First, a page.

By Alec Pruchnicki, MD

The deadly effect of COVID on the elderly, especially those in hospitals and nursing homes, has been in the news since the start of the pandemic. But there are other institutions that care for older adults which have not gotten much publicity; assisted living facilities (ALFs). There is very little in the mass media, medical journals and even the ALF grapevine to tell us what is happening there. This article is to fill that information gap.

The ALF where I have had my primary care medical practice for the last 18 years is the Vista on 5th ALF (previously the Robert Lott ALF). It is a community run, non-profit, Medicaid support program on Fifth Avenue and 108th Street overlooking Central Park. It contains about 127 studio apartments which allow each resident to have their own place without any shared rooms. The Medicaid support allows us to take in people who could not afford the expensive private profit-making facilities, and so has a population that is economically and racially diverse. Its mission is to provide services to people who need a little help to stay in the community, but aren’t sick or debilitated enough to require a nursing home.

Before COVID, the facility was completely filled with a several month-long waiting list. Starting in early 2020, when COVID first appeared, regulations were quickly imposed for NPI (non-pharmacological interventions) precautions like mask and glove wearing, quarantine in their own rooms, extensive hand sanitizing, elimination of all group activities, and the banning of visitors usually including family members. Eventually, testing of staff and residents became available. In spite of these precautions, two residents who were transferred to a hospital for other medical problems died there. It was not completely clear if the other medical problems caused the deaths, or COVID did, or some combination. But in the following year about a dozen other residents became infected and were hospitalized. All survived and most returned to Vista after the hospital or rehabilitation facility, although a few had to stay in the nursing homes permanently, which is what usually happens.

What was different was that people stopped moving in. It’s not clear why this happened, although at the time it seemed that some new residents or their families were worried that any facility, including an ALF, might be having horrible mortality rates like the nursing homes. The facility started to get empty.

When vaccines became available in early 2021 almost 90% of residents received them. Initially, only about 60% of staff agreed to vaccinate, but this slowly increased over the year to about 90% until the state required vaccinations for all health care staff. The number is now 100% with no resignations of staff due to vaccination refusal. Although some residents who were hospitalized for various medical reasons caught COVID there, and some died, the cases in Vista dropped significantly. The combination of vaccines, boosters, and some remaining NPI precautions resulted in no new COVID cases in Vista since June 2021, although asymptomatic cases are possible.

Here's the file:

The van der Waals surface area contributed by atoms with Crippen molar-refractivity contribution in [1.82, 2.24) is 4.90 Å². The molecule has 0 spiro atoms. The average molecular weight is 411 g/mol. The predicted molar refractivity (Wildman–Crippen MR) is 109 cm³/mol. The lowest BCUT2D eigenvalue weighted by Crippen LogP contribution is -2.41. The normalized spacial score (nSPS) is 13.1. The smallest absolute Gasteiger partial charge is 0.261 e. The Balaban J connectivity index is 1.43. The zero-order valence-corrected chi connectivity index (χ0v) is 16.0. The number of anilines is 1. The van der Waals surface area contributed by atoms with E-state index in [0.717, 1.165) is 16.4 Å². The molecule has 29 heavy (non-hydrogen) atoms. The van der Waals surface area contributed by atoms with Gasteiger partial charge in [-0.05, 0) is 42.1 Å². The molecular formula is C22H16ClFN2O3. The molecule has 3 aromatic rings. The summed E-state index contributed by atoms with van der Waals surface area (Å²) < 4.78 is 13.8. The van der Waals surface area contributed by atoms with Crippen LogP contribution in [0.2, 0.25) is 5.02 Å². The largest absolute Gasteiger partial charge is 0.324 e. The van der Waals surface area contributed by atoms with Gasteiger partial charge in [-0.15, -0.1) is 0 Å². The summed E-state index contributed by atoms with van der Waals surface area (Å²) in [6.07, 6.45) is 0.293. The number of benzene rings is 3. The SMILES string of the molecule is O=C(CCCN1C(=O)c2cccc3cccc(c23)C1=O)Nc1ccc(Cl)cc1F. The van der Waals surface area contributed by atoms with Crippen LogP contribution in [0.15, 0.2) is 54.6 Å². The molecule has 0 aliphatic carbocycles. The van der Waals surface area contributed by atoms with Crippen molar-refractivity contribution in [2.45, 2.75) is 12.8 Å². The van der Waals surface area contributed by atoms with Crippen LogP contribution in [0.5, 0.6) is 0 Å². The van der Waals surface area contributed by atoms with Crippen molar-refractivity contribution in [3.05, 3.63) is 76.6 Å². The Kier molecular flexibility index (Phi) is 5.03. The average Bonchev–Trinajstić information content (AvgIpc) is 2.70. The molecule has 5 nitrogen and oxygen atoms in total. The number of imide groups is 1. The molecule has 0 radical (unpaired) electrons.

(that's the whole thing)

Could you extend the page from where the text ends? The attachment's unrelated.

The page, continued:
But, the facility itself has not recovered. What was 100% occupancy has dropped to 85% with a massive budget deficit that Federal and State funds have only partially covered. Applicants might still be worried about institutional care being dangerous. Another possibility is that with so many people working from home, there are now family members available who can care for older relatives in their own homes, making ALF placement unnecessary. There are many other facilities that are facing the same situation.

So, for those whose loved ones might need an ALF soon, this is a buyer’s market. Although I think Vista would be excellent due to the high level of services, ability to admit people regardless of their income, and excellent Manhattan location, there are probably many facilities to pick from. Although living at home in the community is usually preferable, there will still be people who need additional services and this is the time to access them. Availability won’t last forever.

TO CONTACT Vista on 5th • Phone: 212-534-6464, prompt 5 
then ext. 5153 for applications, or

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